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In the Southwest, the Best Tacos Are Flat, Fried, and Puffy

Navajo tacos reveal the region’s Native American history.

Mapbox/Emily Jan/Katie Martin/CityLab

The frybread is a soft golden-yellow disc, puffy through the middle and crispy on the skin. It’s made with white flour, water, salt and sometimes a touch of sugar or baking powder, then fried in shortening or lard. Serve it topped with some combination of beans, beef, shredded lettuce, chopped tomato, onions, and chile—the usual taco fixings—and you have a Navajo taco, sometimes called a frybread taco or Indian taco.

A meme-filled debate over the proper name rages in a Navajo Taco Facebook group. One commenter says, “I don't care what the hell you call it, put it on a plate, throw some hot sauce on it, and get outta my way.”

Writing for The Atlantic, Emily Deruy lamented that Native American cuisine is often overlooked by foodies, possibly because, with so many tribes and traditions, there’s so much variation in the dishes and many diners aren’t familiar with them. Outside the restaurant world, projects such as Roxanne Swentzell’s Pueblo Food Experience and Tewa Women United’s Healing Foods Oasis seek to revive culinary and agricultural practices to combat health problems and economic distress in Native communities. And as Eater reported in September, a forthcoming Native American restaurant in Minneapolis recently bested the Kickstarter record for food establishments, with 2,358 backers promising $150,000. The Sioux Chef’s kitchen will prepare “pre-contact Native American cuisine,” Eater Minneapolis reported.

In the meantime, Navajo tacos can already be found all over northern New Mexico, Arizona, and Oklahoma. They are near-ubiquitous at festivals, fairs, and powwows, any place indigenous communities and fondness for Mexican food overlap. They are sold from trucks and stands, at fundraisers and sit-down restaurants, usually for $5-8 a heaping plate.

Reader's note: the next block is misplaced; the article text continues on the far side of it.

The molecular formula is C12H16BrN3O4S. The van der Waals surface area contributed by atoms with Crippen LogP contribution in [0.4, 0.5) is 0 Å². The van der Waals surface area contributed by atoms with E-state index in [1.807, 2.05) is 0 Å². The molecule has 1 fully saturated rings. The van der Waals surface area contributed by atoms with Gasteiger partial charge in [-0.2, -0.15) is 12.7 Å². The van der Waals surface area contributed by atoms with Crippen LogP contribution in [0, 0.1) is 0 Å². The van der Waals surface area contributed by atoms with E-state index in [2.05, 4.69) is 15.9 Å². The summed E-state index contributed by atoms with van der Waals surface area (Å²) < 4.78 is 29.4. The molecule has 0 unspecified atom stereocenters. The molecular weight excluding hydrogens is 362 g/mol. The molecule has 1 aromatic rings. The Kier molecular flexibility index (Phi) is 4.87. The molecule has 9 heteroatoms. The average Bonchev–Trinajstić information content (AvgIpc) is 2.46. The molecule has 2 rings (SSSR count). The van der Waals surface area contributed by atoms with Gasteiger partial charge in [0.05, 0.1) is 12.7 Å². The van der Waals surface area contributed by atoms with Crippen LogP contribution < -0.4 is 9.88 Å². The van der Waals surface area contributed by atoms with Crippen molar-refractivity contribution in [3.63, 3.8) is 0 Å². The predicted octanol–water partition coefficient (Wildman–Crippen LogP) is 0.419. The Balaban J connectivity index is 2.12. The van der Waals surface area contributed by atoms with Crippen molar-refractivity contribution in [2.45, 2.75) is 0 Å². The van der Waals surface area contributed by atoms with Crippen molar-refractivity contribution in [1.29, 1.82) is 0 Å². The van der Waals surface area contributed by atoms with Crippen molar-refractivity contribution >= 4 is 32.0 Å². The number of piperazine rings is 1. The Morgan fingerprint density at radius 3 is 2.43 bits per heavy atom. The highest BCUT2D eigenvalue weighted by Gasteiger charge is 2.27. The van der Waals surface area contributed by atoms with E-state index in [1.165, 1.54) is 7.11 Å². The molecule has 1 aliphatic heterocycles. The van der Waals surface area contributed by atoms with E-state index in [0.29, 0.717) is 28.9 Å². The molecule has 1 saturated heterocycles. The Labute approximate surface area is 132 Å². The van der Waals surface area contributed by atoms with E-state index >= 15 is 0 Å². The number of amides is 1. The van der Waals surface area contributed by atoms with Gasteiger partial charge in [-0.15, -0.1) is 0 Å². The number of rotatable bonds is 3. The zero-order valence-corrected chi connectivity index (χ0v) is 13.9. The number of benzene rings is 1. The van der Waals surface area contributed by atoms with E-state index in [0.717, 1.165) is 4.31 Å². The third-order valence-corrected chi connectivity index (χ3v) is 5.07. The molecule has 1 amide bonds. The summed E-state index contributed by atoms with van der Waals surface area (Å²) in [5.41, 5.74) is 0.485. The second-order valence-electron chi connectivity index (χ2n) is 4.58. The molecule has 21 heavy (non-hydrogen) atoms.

If you’re in the Phoenix metro area, you can keep tabs on taco sales near you, and might be lucky enough to find someone selling mutton or stemmed corn stew on the side. In Denver, Tocabe serves up frybread tacos alongside a bounty of Native American dishes from various regions, including bison ribs and Osage hominy.

Loved this lady and her food 😻 #LuckyMe #TaosPueblo #FryBread #frybreadtaco #landofenchantment #taos #NewMexico #christmastaco

A video posted by mjina_ (@mjina_) on

Frybread now is a symbol of intertribal and intergenerational unity, but it’s also a reminder of a painful past. The food’s history is inextricable from the suffering of Native American people at the hands of the U.S. government and the high rates of diabetes and obesity in Native communities today. According to Smithsonian:

“Navajo frybread originated 144 years ago, when the United States forced Indians living in Arizona to make the 300-mile journey known as the "Long Walk" and relocate to New Mexico, onto land that couldn't easily support their traditional staples of vegetables and beans. To prevent the indigenous populations from starving, the government gave them canned goods as well as white flour, processed sugar and lard—the makings of frybread.”

The National Indian Taco Championship is held the first Saturday in October in Pawhuska, Oklahoma. Ramona Horsechief, who is Pawnee and Cherokee, took first prize again this year—her fifth crown in eight years. Asked what makes her tacos special, she cites her homemade roasted chipotle sauce, and the buffalo in her signature chili. “No canned chili, no jarred salsa here,” she says. Horsechief has 18 years of culinary experience and travels all over Oklahoma on the weekends, selling at festivals and powwows. She estimates she can make 110 or 115 frybread an hour.

Horsechief’s grandmother, Effie Little Eagle Osborne, taught her the process as a girl, and taught her to prepare the frybread with love, blessing it so that “people take it into their bodies and it sustains them through the day.” Horsechief prays over the dough as she prepares it in the early hours of the morning. “I don’t take my cooking lightly, because of what my aukot (grandmother) taught me,” Horsechief says. “It’s a ministry. It’s not just throwing some food out there and going on.”

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